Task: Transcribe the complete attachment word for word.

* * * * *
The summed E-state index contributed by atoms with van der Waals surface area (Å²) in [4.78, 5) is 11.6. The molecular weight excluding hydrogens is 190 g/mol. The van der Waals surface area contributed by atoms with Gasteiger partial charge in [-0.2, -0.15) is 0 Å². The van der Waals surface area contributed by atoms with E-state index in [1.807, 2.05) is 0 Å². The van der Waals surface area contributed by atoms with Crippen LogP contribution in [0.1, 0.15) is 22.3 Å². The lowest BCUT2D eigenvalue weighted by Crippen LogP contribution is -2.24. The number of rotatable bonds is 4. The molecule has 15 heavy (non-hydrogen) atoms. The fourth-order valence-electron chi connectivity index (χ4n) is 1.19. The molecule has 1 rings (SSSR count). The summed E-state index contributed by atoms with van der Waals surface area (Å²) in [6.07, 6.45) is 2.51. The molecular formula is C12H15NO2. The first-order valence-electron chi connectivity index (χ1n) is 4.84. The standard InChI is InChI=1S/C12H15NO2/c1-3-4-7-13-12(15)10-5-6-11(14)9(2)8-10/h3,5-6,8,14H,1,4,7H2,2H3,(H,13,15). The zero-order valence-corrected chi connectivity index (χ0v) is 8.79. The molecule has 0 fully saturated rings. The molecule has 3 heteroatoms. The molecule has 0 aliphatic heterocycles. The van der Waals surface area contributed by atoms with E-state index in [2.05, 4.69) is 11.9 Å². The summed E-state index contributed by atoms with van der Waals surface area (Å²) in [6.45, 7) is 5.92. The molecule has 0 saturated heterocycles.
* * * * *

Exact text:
The summed E-state index contributed by atoms with van der Waals surface area (Å²) in [4.78, 5) is 11.6. The molecular weight excluding hydrogens is 190 g/mol. The van der Waals surface area contributed by atoms with Gasteiger partial charge in [-0.2, -0.15) is 0 Å². The van der Waals surface area contributed by atoms with E-state index in [1.807, 2.05) is 0 Å². The van der Waals surface area contributed by atoms with Crippen LogP contribution in [0.1, 0.15) is 22.3 Å². The lowest BCUT2D eigenvalue weighted by Crippen LogP contribution is -2.24. The number of rotatable bonds is 4. The molecule has 15 heavy (non-hydrogen) atoms. The fourth-order valence-electron chi connectivity index (χ4n) is 1.19. The molecule has 1 rings (SSSR count). The summed E-state index contributed by atoms with van der Waals surface area (Å²) in [6.07, 6.45) is 2.51. The molecular formula is C12H15NO2. The first-order valence-electron chi connectivity index (χ1n) is 4.84. The standard InChI is InChI=1S/C12H15NO2/c1-3-4-7-13-12(15)10-5-6-11(14)9(2)8-10/h3,5-6,8,14H,1,4,7H2,2H3,(H,13,15). The zero-order valence-corrected chi connectivity index (χ0v) is 8.79. The molecule has 0 fully saturated rings. The molecule has 3 heteroatoms. The molecule has 0 aliphatic heterocycles. The van der Waals surface area contributed by atoms with E-state index in [2.05, 4.69) is 11.9 Å². The summed E-state index contributed by atoms with van der Waals surface area (Å²) in [6.45, 7) is 5.92. The molecule has 0 saturated heterocycles.